And Today’s Worst Company in the World Is … Intuit!


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If you’ve ever watched the effusive Keith Olbermann’s nightly talk show, you’re already familiar with this refrain, only Olbermann does “worst person,” which conveniently winds up being a rival talk show host more nights than not. But the shtick works just as well for “worst company,” as in this horrific customer service I just received.

Being a boutique consultancy, we can get by using Intuit’s QuickBooks for our financial system. And it works, at least some of the time. But yesterday I realized the automated daily data back-up to Intuit’s web server had stopped running. The back-up system, which is supposed to dial up a designated HYM work station daily to upload our data, either wasn’t dialing or wasn’t connecting.

So I called Intuit. Or rather, I called their offshore service mill. And I’d say the guy I got was a real “gem,” except he was only following Intuit policy. The first thing he said was that I couldn’t talk to him, because we don’t have a service contract (I refuse on principal to pay $300 or so annually on a service contract for a crappy little PC-based accounting system, especially when most of the issues we encounter are actually bugs in the software). Then he said we could buy a single service incident at close to $100 – to fix a crappy little back-up system that costs $4.95 a month. After I clearly explained that the glitch was on Intuit’s side, he reiterated that it was still my problem, and I had to pay to fix it.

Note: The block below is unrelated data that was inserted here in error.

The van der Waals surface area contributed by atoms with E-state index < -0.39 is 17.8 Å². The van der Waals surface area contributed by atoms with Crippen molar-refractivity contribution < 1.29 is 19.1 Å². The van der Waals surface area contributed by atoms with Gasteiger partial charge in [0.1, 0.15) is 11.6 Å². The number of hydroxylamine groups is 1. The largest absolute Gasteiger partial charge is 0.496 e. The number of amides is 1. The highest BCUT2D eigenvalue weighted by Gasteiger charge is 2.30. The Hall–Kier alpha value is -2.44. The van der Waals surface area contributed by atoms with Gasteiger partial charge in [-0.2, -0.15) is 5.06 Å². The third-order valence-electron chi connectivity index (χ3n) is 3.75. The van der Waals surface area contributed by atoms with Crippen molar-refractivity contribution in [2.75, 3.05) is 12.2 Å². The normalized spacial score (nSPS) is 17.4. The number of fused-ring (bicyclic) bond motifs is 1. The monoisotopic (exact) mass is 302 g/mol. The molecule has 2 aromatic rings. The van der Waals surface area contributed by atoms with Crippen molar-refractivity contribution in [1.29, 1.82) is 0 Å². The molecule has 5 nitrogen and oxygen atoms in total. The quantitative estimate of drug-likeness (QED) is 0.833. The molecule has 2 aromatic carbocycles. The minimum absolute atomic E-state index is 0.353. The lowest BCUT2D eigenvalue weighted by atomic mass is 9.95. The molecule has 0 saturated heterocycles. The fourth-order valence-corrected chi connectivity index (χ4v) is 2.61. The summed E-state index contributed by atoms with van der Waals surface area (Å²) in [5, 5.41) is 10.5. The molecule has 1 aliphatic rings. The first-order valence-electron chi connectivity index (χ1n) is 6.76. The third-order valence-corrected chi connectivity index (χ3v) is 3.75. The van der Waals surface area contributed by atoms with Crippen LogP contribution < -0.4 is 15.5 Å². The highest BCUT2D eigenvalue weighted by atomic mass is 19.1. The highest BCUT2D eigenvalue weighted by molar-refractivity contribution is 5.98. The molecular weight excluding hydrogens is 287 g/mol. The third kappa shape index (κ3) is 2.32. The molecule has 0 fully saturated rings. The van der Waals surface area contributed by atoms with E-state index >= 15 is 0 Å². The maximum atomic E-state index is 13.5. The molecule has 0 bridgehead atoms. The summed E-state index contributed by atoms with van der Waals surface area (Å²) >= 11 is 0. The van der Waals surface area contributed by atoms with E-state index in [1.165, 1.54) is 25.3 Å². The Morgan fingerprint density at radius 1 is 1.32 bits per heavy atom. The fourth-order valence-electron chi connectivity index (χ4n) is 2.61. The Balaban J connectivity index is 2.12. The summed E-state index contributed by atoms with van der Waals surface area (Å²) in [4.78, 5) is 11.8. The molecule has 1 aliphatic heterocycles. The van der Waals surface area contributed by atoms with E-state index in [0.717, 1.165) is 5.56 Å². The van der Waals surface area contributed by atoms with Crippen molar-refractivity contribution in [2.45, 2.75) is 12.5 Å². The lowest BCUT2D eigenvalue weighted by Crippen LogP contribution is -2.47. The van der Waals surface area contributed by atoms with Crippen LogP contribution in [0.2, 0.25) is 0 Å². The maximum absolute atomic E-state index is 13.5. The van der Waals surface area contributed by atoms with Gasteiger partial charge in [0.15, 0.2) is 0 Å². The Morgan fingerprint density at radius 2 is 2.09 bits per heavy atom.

Following several more iterations of this conversation loop, I had a blinding flash of the obvious and asked him to just cancel the service. So what did I do instead? Simple, I went up on Intuit’s website and signed up again as a new user–and got my first month free in the bargain. No problem, no service fee. But doesn’t Intuit have its head stuck up a very hard to reach orifice? Just like Microsoft, Intuit makes customers pay to repair bugs and issues with its systems. Which Makes Intuit Today’s Worst Company in the World!

BTW, I now feel vindicated in my quite long ago prediction that poor customer service would eventually bring down both Circuit City and Sprint. Circuit City declared Chapter 11 yesterday, and Sprint just reported its worst ever retail customer churn rate–something over 2% a month. It has enough cash to stay around a while, but I’m guessing AT&T or Verizon will buy it up before long.


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